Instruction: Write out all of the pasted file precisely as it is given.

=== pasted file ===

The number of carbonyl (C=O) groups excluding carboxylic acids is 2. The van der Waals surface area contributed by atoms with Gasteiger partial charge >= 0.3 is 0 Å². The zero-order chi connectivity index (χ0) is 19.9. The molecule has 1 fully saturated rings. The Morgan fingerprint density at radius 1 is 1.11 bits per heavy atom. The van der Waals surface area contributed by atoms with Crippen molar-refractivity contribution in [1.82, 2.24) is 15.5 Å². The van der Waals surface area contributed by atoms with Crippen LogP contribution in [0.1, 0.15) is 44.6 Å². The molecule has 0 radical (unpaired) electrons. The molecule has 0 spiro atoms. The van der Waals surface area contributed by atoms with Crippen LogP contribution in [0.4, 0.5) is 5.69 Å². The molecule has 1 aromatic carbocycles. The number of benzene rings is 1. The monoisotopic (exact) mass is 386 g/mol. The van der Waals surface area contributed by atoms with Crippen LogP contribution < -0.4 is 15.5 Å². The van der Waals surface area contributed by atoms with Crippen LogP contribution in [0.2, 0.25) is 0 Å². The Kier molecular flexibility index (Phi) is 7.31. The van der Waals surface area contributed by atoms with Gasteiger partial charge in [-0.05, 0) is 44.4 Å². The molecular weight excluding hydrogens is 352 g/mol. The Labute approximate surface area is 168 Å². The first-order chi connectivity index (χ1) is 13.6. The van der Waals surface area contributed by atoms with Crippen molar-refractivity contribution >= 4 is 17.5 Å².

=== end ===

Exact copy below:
The number of carbonyl (C=O) groups excluding carboxylic acids is 2. The van der Waals surface area contributed by atoms with Gasteiger partial charge >= 0.3 is 0 Å². The zero-order chi connectivity index (χ0) is 19.9. The molecule has 1 fully saturated rings. The Morgan fingerprint density at radius 1 is 1.11 bits per heavy atom. The van der Waals surface area contributed by atoms with Crippen molar-refractivity contribution in [1.82, 2.24) is 15.5 Å². The van der Waals surface area contributed by atoms with Crippen LogP contribution in [0.1, 0.15) is 44.6 Å². The molecule has 0 radical (unpaired) electrons. The molecule has 0 spiro atoms. The van der Waals surface area contributed by atoms with Crippen LogP contribution in [0.4, 0.5) is 5.69 Å². The molecule has 1 aromatic carbocycles. The number of benzene rings is 1. The monoisotopic (exact) mass is 386 g/mol. The van der Waals surface area contributed by atoms with Crippen LogP contribution < -0.4 is 15.5 Å². The van der Waals surface area contributed by atoms with Crippen LogP contribution in [0.2, 0.25) is 0 Å². The Kier molecular flexibility index (Phi) is 7.31. The van der Waals surface area contributed by atoms with Gasteiger partial charge in [-0.05, 0) is 44.4 Å². The molecular weight excluding hydrogens is 352 g/mol. The Labute approximate surface area is 168 Å². The first-order chi connectivity index (χ1) is 13.6. The van der Waals surface area contributed by atoms with Crippen molar-refractivity contribution >= 4 is 17.5 Å².